3. D. Cell division and cell cycle: Mitosis and meiosis, their regulation, steps in cell cycle, and control of cell cycle. (Web site)


  1. Early during the process of fertilization and meiosis, the protoperithecium enlarges and becomes the perithecium. (Web site)


  1. The asci occur in large numbers, forming a continuous layer, the hymenium, in the ascocarp; the ascospores are produced by meiosis. (Web site)


  1. The gametangia fuse, forming a zygote, which immediate goes through meiosis to form four zygospores. (Web site)


  1. Meiosis of this zygote then gives rise to the haploid ascospores.
  2. Meiosis then gives rise to four haploid nuclei, usually followed by a further mitotic division that results in eight nuclei in each ascus.
  3. These give rise to specialized diploid cells in the ovary and testis that can divide by meiosis to produce haploid gametes (sperm and egg).

Giving Rise

  1. As the spores germinate, the nuclei undergo karyogamy and thereafter meiosis, giving rise to four-celled basidia with haploid basidiospores.
  2. Each zygote divides immediately by meiosis to form four haploid spores, which when release are dispersed, some of them giving rise to new hyphae.
  3. Then meiosis occurs, giving rise to four haploid nuclei. (Web site)


  1. Meiosis takes place in each cell of the teliospore, in spring,and germinates to form the promycelium (=basidium). (Web site)


  1. Meiosis also occurs in teliospores of some smut fungi, but meiotic division is more characteristic of the tubular basidium that develops at germination. (Web site)
  2. In the spring the teliospores undergo meiosis and germinate to form basidia. (Web site)


  1. Meiosis I of ootidogenesis starts at embryonic age, but halts in diplotene of prophase I until puberty.
  2. The further development comes to a rest during prophase I of meiosis until puberty.
  3. In females, all primary oocytes enter meiosis I during fetal development but then arrest at the prophase I stage until puberty. (Web site)


  1. In males, meiosis occurs in precursor cells known as spermatogonia that divide twice to become sperm.


  1. Meiosis results in the formation of either gametes (in animals) or spores (in plants).
  2. Plants on the other hand have mitosis occurring in spores, which are produced by meiosis. (Web site)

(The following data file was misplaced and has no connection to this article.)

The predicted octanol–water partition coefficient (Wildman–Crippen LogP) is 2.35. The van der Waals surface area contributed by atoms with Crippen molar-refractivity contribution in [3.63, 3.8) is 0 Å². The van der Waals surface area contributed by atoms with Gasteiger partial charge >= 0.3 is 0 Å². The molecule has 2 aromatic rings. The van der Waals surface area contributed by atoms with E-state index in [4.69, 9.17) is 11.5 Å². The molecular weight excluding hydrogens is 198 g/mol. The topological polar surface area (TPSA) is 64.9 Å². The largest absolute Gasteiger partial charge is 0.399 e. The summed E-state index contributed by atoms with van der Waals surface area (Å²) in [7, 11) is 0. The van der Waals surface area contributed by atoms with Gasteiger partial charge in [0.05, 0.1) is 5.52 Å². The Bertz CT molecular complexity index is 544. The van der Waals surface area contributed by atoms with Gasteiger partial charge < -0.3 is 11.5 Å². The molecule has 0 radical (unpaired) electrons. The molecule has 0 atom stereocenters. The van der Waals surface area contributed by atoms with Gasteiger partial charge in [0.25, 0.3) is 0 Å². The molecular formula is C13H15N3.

3. In plants, meiosis produces spores which results in the formation of haploid cells that can divide vegetatively without undergoing fertilization. (Web site)

Four Products

  1. Meiosis occurs within the basidium, and the four products are extruded from the tip of the basidium on sterigma (below). (Web site)


  1. ORDERED TETRAD - the linear arrangement in the ascus of spores resulting from meiosis.
  2. The spores may remain attached to each other in a tetrad or separate after meiosis. (Web site)
  3. There are four kinetochores on each tetrad, but the pair of kinetochores on each sister chromatid fuses and functions as a unit during meiosis I.


  1. The process of meiosis in females is called oogenesis. (Web site)

Somatic Cells

  1. The general principle is that mitosis creates somatic cells and meiosis creates germ cells. (Web site)
  2. These stem cells stop at the diplotene stage of meiosis I and lay dormant within a protective shell of somatic cells called the follicle. (Web site)
  3. Division of somatic cells is termed mitosis; egg and sperm precursors are formed following meiosis. (Web site)


  1. It is at this point ovulation takes place, meiosis again halted (until fertilisation).

Egg Cells

  1. Sperm and egg cells are created through a process called meiosis, where a cell's chromosomes are duplicated before the cell divides twice. (Web site)
  2. Meiosis may result in millions of spermazoa and egg cells with unique genetic patterns. (Web site)
  3. Meiosis occurs in humans, giving rise to the haploid gametes, the sperm and egg cells. (Web site)
  4. In meiosis, a cell divides twice to produce sperm and egg cells with a single copy of each chromosome. (Web site)

Parent Cell

  1. Crossing over assures that the cells produced as a result of meiosis will be different from and exhibit variations from the parent cell that produced them. (Web site)
  2. Meiosis differs significantly from mitosis in that the cellular progeny have their complement of genetic material reduced to half that of the parent cell. (Web site)

Full Complement

  1. Instead of carrying half of the species' chromosomes, they carried the full complement of genetic material -- implying that they had not undergone meiosis.


  1. DAZ family proteins exist throughout male germ cell development and transit from nucleus to cytoplasm at meiosis in humans and mice. (Web site)